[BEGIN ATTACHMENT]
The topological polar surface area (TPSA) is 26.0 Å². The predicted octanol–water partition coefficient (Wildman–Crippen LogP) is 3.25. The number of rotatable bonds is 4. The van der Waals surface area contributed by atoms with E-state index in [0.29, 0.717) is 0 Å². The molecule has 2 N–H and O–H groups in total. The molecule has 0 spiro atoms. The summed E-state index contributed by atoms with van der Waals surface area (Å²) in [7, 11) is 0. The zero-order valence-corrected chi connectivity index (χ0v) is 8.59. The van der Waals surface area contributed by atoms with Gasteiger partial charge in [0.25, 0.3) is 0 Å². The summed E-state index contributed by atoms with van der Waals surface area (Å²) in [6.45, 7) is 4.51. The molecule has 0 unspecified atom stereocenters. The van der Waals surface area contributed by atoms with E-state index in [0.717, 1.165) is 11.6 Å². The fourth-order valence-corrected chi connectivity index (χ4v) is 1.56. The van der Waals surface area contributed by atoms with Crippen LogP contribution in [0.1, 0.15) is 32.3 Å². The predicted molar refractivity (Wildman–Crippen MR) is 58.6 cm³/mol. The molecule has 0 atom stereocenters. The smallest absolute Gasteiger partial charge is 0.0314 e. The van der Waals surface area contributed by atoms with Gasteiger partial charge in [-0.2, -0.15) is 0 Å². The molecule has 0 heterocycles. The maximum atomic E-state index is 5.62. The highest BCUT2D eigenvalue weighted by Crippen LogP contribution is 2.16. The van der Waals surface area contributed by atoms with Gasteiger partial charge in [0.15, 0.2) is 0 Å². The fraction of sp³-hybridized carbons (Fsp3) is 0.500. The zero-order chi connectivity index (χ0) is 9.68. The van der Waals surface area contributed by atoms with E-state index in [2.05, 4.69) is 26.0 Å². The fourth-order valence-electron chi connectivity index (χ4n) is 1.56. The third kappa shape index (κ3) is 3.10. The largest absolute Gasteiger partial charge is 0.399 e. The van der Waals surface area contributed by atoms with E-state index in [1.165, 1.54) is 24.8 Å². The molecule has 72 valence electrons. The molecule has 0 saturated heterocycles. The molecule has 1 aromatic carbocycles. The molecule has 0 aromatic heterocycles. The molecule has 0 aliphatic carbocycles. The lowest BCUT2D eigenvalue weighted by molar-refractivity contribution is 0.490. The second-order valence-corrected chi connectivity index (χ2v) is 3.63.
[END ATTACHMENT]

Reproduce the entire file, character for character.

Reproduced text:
The topological polar surface area (TPSA) is 26.0 Å². The predicted octanol–water partition coefficient (Wildman–Crippen LogP) is 3.25. The number of rotatable bonds is 4. The van der Waals surface area contributed by atoms with E-state index in [0.29, 0.717) is 0 Å². The molecule has 2 N–H and O–H groups in total. The molecule has 0 spiro atoms. The summed E-state index contributed by atoms with van der Waals surface area (Å²) in [7, 11) is 0. The zero-order valence-corrected chi connectivity index (χ0v) is 8.59. The van der Waals surface area contributed by atoms with Gasteiger partial charge in [0.25, 0.3) is 0 Å². The summed E-state index contributed by atoms with van der Waals surface area (Å²) in [6.45, 7) is 4.51. The molecule has 0 unspecified atom stereocenters. The van der Waals surface area contributed by atoms with E-state index in [0.717, 1.165) is 11.6 Å². The fourth-order valence-corrected chi connectivity index (χ4v) is 1.56. The van der Waals surface area contributed by atoms with Crippen LogP contribution in [0.1, 0.15) is 32.3 Å². The predicted molar refractivity (Wildman–Crippen MR) is 58.6 cm³/mol. The molecule has 0 atom stereocenters. The smallest absolute Gasteiger partial charge is 0.0314 e. The van der Waals surface area contributed by atoms with Gasteiger partial charge in [-0.2, -0.15) is 0 Å². The molecule has 0 heterocycles. The maximum atomic E-state index is 5.62. The highest BCUT2D eigenvalue weighted by Crippen LogP contribution is 2.16. The van der Waals surface area contributed by atoms with Gasteiger partial charge in [0.15, 0.2) is 0 Å². The fraction of sp³-hybridized carbons (Fsp3) is 0.500. The zero-order chi connectivity index (χ0) is 9.68. The van der Waals surface area contributed by atoms with E-state index in [2.05, 4.69) is 26.0 Å². The fourth-order valence-electron chi connectivity index (χ4n) is 1.56. The third kappa shape index (κ3) is 3.10. The largest absolute Gasteiger partial charge is 0.399 e. The van der Waals surface area contributed by atoms with E-state index in [1.165, 1.54) is 24.8 Å². The molecule has 72 valence electrons. The molecule has 0 saturated heterocycles. The molecule has 1 aromatic carbocycles. The molecule has 0 aromatic heterocycles. The molecule has 0 aliphatic carbocycles. The lowest BCUT2D eigenvalue weighted by molar-refractivity contribution is 0.490. The second-order valence-corrected chi connectivity index (χ2v) is 3.63.